3 The Technology
3.1 Fludarabine is a cytotoxic agent of the antimetabolite class. It is currently licensed for patients with B-cell CLL with sufficient bone marrow reserve and who have not responded to, or whose disease has progressed during or after, treatment with at least one standard alkylating-agent containing regimen.
3.2 It is administered either as an intravenous infusion (over 30 minutes) or orally. This is repeated each day for 5 days, and this cycle is then repeated every 28 days for up to 6 cycles. The drug acquisition cost (for either intravenous or oral formulation) of a course of 6 cycles is about £3,900. Each intravenous infusion requires a day-case admission to hospital, while the oral preparation usually needs only a small number of hospital visits.
3.3 Although the immediate side effects of fludarabine (nausea, vomiting, alopecia) are less troublesome than those of CHOP, there are frequent haematological adverse events (granulocytopenia, anaemia and thrombocytopenia), as well as other important long-term effects. Of these, the principal effect is T-cell immunosuppression, leading to a recommendation for prophylactic antibiotic treatment against Pneumocystis carinii pneumonia, and irradiation of all blood products given to the patient to prevent transfusion-related graft-versus-host disease. Concurrent corticosteroids increase this risk due to the additive lymphocytic activity and should therefore be avoided unless otherwise indicated. Additionally, autoimmune haemolytic anaemia is relatively common in patients with CLL. It occurs in about 1% to 5% of patients receiving fludarabine as a second line treatment. The haemolysis is often severe, may be difficult to treat, and is potentially fatal.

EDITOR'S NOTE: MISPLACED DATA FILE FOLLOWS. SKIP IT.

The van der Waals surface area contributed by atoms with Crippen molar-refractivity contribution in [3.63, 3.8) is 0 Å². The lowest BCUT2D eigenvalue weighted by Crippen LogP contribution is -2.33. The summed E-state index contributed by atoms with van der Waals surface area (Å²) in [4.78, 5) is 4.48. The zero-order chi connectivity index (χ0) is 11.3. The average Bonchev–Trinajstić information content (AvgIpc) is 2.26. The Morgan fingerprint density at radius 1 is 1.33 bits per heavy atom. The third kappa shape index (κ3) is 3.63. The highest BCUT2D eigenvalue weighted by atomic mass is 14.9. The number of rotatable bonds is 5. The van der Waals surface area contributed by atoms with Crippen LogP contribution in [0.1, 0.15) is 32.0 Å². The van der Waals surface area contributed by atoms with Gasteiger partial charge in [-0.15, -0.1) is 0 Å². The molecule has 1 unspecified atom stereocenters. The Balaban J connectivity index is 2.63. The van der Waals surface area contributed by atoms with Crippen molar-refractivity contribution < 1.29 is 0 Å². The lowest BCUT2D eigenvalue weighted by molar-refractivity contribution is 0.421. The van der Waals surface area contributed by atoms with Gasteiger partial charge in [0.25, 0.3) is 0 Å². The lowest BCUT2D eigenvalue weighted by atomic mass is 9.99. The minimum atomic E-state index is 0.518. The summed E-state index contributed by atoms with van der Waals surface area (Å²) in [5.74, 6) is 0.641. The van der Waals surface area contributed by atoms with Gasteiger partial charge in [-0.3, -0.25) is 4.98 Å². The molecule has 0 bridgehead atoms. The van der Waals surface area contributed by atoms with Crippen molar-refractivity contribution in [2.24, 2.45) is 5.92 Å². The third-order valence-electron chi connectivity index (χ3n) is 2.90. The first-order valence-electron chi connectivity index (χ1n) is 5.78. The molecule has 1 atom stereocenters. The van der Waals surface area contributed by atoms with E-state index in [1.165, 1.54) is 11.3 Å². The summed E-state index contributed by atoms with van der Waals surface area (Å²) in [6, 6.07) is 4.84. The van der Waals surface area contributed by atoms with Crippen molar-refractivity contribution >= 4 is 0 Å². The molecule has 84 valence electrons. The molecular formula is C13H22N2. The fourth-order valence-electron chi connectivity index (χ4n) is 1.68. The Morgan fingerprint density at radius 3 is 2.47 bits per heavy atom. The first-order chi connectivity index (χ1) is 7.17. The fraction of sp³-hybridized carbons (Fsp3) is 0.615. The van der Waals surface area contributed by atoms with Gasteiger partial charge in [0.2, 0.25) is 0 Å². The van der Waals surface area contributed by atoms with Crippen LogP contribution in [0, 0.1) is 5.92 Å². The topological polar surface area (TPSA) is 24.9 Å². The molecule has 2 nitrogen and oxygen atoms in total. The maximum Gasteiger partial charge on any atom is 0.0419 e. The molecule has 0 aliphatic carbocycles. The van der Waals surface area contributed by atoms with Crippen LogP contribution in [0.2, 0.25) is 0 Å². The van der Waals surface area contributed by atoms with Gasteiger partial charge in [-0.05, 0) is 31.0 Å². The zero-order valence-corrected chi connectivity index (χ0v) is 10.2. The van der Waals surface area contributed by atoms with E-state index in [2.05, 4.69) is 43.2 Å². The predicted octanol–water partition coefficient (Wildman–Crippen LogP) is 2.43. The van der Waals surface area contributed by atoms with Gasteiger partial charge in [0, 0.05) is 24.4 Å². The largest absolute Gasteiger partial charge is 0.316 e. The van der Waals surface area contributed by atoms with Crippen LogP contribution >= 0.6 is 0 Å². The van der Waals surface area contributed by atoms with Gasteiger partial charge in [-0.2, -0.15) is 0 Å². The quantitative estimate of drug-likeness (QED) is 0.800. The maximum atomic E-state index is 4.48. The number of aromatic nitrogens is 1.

3.4 Nevertheless, on a day-to-day basis, fludarabine is generally tolerated better than conventional second line chemotherapy regimens, particularly in patients currently considered too frail to withstand combination therapies.